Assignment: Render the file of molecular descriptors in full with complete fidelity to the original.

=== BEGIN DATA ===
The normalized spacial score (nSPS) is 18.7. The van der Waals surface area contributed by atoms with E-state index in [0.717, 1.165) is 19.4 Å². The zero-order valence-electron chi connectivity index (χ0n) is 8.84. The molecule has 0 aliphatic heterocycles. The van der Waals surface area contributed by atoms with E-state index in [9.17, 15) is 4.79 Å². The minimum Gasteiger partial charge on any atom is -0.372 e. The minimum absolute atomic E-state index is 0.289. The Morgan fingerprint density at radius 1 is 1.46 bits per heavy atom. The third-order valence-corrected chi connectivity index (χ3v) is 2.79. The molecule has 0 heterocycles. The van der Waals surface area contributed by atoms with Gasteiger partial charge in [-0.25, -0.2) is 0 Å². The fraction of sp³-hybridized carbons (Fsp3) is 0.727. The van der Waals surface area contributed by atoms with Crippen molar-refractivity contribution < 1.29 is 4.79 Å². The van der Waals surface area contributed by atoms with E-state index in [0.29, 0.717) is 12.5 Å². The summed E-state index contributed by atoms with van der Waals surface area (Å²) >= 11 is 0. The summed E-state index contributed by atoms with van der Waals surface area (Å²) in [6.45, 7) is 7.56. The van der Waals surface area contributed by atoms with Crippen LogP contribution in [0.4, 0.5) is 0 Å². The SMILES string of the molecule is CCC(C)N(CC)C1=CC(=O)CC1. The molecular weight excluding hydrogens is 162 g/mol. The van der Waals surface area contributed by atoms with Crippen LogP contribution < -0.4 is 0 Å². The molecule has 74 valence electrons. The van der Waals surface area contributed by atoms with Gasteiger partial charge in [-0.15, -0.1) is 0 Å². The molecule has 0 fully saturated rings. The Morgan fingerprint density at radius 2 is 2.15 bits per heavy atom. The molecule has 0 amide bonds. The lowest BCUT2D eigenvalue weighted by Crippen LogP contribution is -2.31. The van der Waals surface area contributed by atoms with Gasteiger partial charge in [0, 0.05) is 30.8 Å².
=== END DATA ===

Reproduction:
The normalized spacial score (nSPS) is 18.7. The van der Waals surface area contributed by atoms with E-state index in [0.717, 1.165) is 19.4 Å². The zero-order valence-electron chi connectivity index (χ0n) is 8.84. The molecule has 0 aliphatic heterocycles. The van der Waals surface area contributed by atoms with E-state index in [9.17, 15) is 4.79 Å². The minimum Gasteiger partial charge on any atom is -0.372 e. The minimum absolute atomic E-state index is 0.289. The Morgan fingerprint density at radius 1 is 1.46 bits per heavy atom. The third-order valence-corrected chi connectivity index (χ3v) is 2.79. The molecule has 0 heterocycles. The van der Waals surface area contributed by atoms with Gasteiger partial charge in [-0.25, -0.2) is 0 Å². The fraction of sp³-hybridized carbons (Fsp3) is 0.727. The van der Waals surface area contributed by atoms with Crippen molar-refractivity contribution < 1.29 is 4.79 Å². The van der Waals surface area contributed by atoms with E-state index in [0.29, 0.717) is 12.5 Å². The summed E-state index contributed by atoms with van der Waals surface area (Å²) >= 11 is 0. The summed E-state index contributed by atoms with van der Waals surface area (Å²) in [6.45, 7) is 7.56. The van der Waals surface area contributed by atoms with Crippen LogP contribution in [0.4, 0.5) is 0 Å². The SMILES string of the molecule is CCC(C)N(CC)C1=CC(=O)CC1. The molecular weight excluding hydrogens is 162 g/mol. The van der Waals surface area contributed by atoms with Crippen LogP contribution < -0.4 is 0 Å². The molecule has 74 valence electrons. The van der Waals surface area contributed by atoms with Gasteiger partial charge in [-0.15, -0.1) is 0 Å². The molecule has 0 fully saturated rings. The Morgan fingerprint density at radius 2 is 2.15 bits per heavy atom. The molecule has 0 amide bonds. The lowest BCUT2D eigenvalue weighted by Crippen LogP contribution is -2.31. The van der Waals surface area contributed by atoms with Gasteiger partial charge in [0, 0.05) is 30.8 Å².